By Isha Khan
Adorned in a saffron red jacket and embellished with a detailed map of South Asia the concept of an India doctrine has been introduced to the readers in Bangladesh recently. The book “The India Doctrine” has been published by the Bangladesh Research Forum and edited by Barrister M.B.I. Munshi. Munshi’s contribution to the book constitutes the largest section with several other writers from Bangladesh, Nepal, and Sri Lanka providing some useful and informative chapters.
The book comes complete with a foreword written by an esteemed scholar, professor Ataur Rahman of Dhaka University, who sets the theme of the book. We are reminded by Rahman that while India might have its own rationale for framing its regional policy compatible with its national interests, the fact remains that constant apprehensions, mistrust, and tensions between India and its smaller neighbors including Bangladesh had its negative effects on any meaningful cooperation and security in the region.
This introduction neatly moves us into the chapters written by Munshi, which are a series of discussions that covers the relations between India and East Pakistan/Bangladesh from 1947 to the present. It attempts a historical and geostrategic appraisal of relations between the two countries but also offers a more wide ranging analysis involving Indian external intelligence operations in Bangladesh and outside.
The central idea of the chapters when taken as a whole appears to be that the India doctrine as implemented by successive administrations is not limited to simply harming the economic interests of its neighbors but also has a historical and intellectual underpinning that comes from the thoughts and writings of Jawaharlal Nehru and Madhav Sadashiv Golwalkar among others. The idea of a United India (or an “Akhand Bharat”), according to the author, is still a goal of Indian policymaking in South Asia.
Rahman is forced in his foreword to contend that this thesis may seem implausible and “far-fetched” but also points out that Munshi supplements his ideas with an exhaustive and elaborate set of references and notes to back up his argument.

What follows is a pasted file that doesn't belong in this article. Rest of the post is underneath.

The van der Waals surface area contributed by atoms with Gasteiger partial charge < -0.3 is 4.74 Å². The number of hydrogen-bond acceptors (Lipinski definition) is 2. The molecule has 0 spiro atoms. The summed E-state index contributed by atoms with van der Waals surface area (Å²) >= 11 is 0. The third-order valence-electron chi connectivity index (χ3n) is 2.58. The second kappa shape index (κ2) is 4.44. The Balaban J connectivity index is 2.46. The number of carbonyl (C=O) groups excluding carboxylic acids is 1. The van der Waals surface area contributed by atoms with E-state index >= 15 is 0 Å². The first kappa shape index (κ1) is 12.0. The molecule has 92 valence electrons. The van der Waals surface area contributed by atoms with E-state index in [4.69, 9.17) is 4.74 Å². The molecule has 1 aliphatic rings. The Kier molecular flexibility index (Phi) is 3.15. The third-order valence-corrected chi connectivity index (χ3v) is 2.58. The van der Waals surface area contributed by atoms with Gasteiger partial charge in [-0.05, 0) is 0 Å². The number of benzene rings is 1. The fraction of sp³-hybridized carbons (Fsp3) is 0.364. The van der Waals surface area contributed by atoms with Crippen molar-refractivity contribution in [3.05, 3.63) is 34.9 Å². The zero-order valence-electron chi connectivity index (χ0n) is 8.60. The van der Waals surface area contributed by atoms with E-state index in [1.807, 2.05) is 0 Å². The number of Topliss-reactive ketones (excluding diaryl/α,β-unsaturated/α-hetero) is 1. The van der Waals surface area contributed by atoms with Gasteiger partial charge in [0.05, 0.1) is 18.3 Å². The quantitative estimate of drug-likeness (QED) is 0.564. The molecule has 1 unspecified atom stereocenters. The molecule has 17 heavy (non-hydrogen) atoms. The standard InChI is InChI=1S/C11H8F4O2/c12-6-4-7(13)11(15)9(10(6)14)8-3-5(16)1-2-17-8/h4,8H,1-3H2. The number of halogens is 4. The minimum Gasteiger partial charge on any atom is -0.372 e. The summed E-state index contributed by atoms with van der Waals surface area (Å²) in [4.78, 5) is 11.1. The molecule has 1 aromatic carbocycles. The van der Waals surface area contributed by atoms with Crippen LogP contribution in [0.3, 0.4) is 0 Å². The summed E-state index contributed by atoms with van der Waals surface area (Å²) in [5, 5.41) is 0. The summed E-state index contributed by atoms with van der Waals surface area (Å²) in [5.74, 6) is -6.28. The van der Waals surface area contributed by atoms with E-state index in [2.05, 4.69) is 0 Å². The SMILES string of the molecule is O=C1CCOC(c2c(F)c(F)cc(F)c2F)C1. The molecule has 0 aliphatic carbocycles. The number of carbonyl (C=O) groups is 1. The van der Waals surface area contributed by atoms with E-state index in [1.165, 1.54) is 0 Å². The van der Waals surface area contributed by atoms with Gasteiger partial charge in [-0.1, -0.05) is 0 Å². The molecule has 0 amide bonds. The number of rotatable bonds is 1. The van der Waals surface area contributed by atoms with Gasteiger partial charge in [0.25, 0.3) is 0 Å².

However, a defect in this intricate framework of references is that the chapters lack a bibliography, which would have made it easier to verify the arguments advanced by the author. The chapters also seem to be hampered by the fact that they were written originally as a three-part article and the author clearly has had some difficulty in framing his arguments within this constriction. However, Francis Fukuyama and Samuel Huntington both started their seminal works in a similar manner with articles in prominent journals before they were rendered into book form, and this does not seem to have affected the stream of their discussion and thoughts.
As this may be, the principle cause of disquiet will certainly be Munshi’s interpretation of significant historical events and his commentary on the motivations of characters such as Jawaharlal Nehru, Indira Gandhi, Sheikh Mujibur Rahman, and Ayub Khan who are all now long dead. I was certainly surprised by some of his findings, but it was difficult to find fault here as most of his views are backed-up with thorough research and investigation. His chapters on the 1971 war and the insurgency in the C.H.T. (Chittagong Hill Tracts) are probably the most tantalizing in terms of historical data and comparisons.